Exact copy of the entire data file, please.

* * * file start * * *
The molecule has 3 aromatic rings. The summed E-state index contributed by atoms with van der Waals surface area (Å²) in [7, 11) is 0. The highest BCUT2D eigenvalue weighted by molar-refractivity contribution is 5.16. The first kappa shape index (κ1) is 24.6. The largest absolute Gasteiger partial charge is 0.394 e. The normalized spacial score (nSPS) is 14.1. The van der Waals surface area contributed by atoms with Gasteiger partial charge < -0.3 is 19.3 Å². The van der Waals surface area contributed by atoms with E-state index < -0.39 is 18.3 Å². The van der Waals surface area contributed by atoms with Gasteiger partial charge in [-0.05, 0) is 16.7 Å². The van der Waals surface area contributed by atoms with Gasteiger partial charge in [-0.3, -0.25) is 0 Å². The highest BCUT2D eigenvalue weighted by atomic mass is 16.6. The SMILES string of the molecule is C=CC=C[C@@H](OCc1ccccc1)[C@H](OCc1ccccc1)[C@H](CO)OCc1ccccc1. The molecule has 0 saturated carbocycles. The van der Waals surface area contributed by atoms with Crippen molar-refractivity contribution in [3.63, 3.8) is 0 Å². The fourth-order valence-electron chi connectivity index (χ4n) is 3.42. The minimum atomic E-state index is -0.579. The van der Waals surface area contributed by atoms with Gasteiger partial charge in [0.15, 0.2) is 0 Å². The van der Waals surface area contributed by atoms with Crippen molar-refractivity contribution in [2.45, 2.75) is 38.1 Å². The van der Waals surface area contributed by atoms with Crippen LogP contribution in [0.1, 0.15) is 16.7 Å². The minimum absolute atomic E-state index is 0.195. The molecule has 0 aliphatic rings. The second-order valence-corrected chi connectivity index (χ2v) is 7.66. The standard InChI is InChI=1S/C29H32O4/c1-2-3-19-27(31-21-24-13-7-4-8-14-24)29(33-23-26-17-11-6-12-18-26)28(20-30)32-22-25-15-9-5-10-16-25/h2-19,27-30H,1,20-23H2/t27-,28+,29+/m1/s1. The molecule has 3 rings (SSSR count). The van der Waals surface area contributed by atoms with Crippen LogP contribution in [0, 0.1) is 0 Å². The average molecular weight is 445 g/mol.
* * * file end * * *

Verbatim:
The molecule has 3 aromatic rings. The summed E-state index contributed by atoms with van der Waals surface area (Å²) in [7, 11) is 0. The highest BCUT2D eigenvalue weighted by molar-refractivity contribution is 5.16. The first kappa shape index (κ1) is 24.6. The largest absolute Gasteiger partial charge is 0.394 e. The normalized spacial score (nSPS) is 14.1. The van der Waals surface area contributed by atoms with Gasteiger partial charge < -0.3 is 19.3 Å². The van der Waals surface area contributed by atoms with E-state index < -0.39 is 18.3 Å². The van der Waals surface area contributed by atoms with Gasteiger partial charge in [-0.05, 0) is 16.7 Å². The van der Waals surface area contributed by atoms with Gasteiger partial charge in [-0.3, -0.25) is 0 Å². The highest BCUT2D eigenvalue weighted by atomic mass is 16.6. The SMILES string of the molecule is C=CC=C[C@@H](OCc1ccccc1)[C@H](OCc1ccccc1)[C@H](CO)OCc1ccccc1. The molecule has 0 saturated carbocycles. The van der Waals surface area contributed by atoms with Crippen molar-refractivity contribution in [3.63, 3.8) is 0 Å². The fourth-order valence-electron chi connectivity index (χ4n) is 3.42. The minimum atomic E-state index is -0.579. The van der Waals surface area contributed by atoms with Gasteiger partial charge in [0.15, 0.2) is 0 Å². The van der Waals surface area contributed by atoms with Crippen molar-refractivity contribution in [2.45, 2.75) is 38.1 Å². The van der Waals surface area contributed by atoms with Crippen LogP contribution in [0.1, 0.15) is 16.7 Å². The minimum absolute atomic E-state index is 0.195. The molecule has 0 aliphatic rings. The second-order valence-corrected chi connectivity index (χ2v) is 7.66. The standard InChI is InChI=1S/C29H32O4/c1-2-3-19-27(31-21-24-13-7-4-8-14-24)29(33-23-26-17-11-6-12-18-26)28(20-30)32-22-25-15-9-5-10-16-25/h2-19,27-30H,1,20-23H2/t27-,28+,29+/m1/s1. The molecule has 3 rings (SSSR count). The van der Waals surface area contributed by atoms with Crippen LogP contribution in [0, 0.1) is 0 Å². The average molecular weight is 445 g/mol.